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I have a problem when I have developed all minor pieces and castled. The position looks perfect for me and my opponent. I don't want to move a piece since that would ruin the position and create weaknesses. Most often I end up with an unclear attack that works or not, i.e. I jump out and see what happens. Is this an unknown problem? Am I just lazy in calculating? Is there some good source to help me (drugs, books website, rules of thumb)? What should I look for? Should I think in some special order? Does this stage have a special name?

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    You need a book on typical middlegame plans. You also need a book about the opening you play. These usually outline the middlegame plans after you finish development of your pieces. – AlwaysLearningNewStuff Nov 29 '14 at 0:11
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    it seems that you need to work of positional play, which is related to planning in the middle game. – CognisMantis Nov 29 '14 at 1:48
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You're having issues with the transition to the middle game. I'm not sure what your current skill level is, so this advice is going to be a bit scattered.

First World Correspondence Champion CJS Purdy (Art of Chess Annotation vol 1 and/or Search For Chess Perfection) details a thinking process which consists of things to think about when on move and when your opponent is on move. Jeremy Silman (How To Reassess Your Chess) has a modified version of it. There's another approach in Alexander Kotov's Think Like A Grandmaster.

If your problem is more what to think than how, Former World Champion Max Euwe (with Walter Meiden) did a two-volume set (Middlegame) and the Soviet school was fond of a two-volume set from Romanovsky of the same name.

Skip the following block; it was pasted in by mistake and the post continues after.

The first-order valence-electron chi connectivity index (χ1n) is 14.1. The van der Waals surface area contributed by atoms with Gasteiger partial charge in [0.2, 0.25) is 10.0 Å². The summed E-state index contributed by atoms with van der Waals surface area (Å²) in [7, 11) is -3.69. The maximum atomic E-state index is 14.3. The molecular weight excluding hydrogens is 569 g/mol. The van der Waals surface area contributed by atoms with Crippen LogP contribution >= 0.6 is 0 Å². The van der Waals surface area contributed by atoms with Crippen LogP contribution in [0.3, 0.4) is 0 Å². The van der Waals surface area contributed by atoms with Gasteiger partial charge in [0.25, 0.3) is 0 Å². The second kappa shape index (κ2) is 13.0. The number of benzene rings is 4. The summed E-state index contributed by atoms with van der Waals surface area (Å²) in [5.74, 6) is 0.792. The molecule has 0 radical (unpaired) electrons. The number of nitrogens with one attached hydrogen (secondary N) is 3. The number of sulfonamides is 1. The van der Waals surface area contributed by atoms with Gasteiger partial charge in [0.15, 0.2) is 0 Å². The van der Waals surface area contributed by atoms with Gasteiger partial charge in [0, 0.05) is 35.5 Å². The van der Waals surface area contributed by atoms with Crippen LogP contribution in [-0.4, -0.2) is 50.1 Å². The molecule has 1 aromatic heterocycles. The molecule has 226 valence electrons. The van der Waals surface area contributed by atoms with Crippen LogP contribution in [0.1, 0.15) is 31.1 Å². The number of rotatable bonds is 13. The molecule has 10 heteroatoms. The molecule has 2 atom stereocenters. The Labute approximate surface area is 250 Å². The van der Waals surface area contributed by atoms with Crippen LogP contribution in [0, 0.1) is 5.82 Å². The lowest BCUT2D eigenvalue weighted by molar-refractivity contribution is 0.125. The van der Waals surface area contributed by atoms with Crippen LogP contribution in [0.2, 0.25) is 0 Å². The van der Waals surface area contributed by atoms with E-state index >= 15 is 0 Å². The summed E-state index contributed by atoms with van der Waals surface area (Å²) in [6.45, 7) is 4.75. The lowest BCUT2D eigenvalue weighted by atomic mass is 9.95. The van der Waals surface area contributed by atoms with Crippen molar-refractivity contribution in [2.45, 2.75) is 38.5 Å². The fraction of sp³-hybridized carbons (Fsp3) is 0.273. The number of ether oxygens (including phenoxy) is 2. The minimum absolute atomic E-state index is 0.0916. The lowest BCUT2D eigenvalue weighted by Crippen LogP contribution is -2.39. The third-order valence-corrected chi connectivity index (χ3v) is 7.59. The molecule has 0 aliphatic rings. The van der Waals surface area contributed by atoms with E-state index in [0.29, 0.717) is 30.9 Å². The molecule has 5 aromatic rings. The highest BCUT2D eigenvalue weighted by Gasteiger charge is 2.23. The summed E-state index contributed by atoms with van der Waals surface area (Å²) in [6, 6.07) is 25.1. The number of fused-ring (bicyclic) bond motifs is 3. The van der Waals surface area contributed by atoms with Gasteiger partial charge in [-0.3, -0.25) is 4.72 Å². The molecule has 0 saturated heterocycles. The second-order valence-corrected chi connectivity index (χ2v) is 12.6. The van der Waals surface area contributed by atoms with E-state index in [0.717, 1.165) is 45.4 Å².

They all say it better than I can, but the tl;dr of it is that once you have completed development you look first for the tactical opportunities your opponent will give you. Everyone you play will give you those opportunities, you just need to be able to recognize them when they happen.

Sometimes there will be nothing specific to do. If that's the case, then proceed with a more general approach.

Try to "read" the position, the way a golfer might read a green; look for strengths and weaknesses in your opponent's position and your own. Your task is to weaken your opponent's strong squares, and use their weak squares to advance your pieces across the the center of the board. As for your own, you eliminate your own weak squares and keep the strong ones strong.

As you might expect, you can't do all four at the same time, so your thinking centers around what weaknesses you can exploit that will gain you more than you lose by exploiting them, and whether your own weaknesses can be easily exploited. (A weakness isn't real unless it can be exploited.) As you locate tasks (undermine this point, occupy this one with a knight, defend this) you'll see that some fit together into a sequence (can't occupy this outpost until I control this other square, need to defend this point so the opponent can't get around me, etc.) and that "sequence" is called a plan and you decide to follow it until/unless something better presents itself.

Kind of vague, I know, but so was the question.

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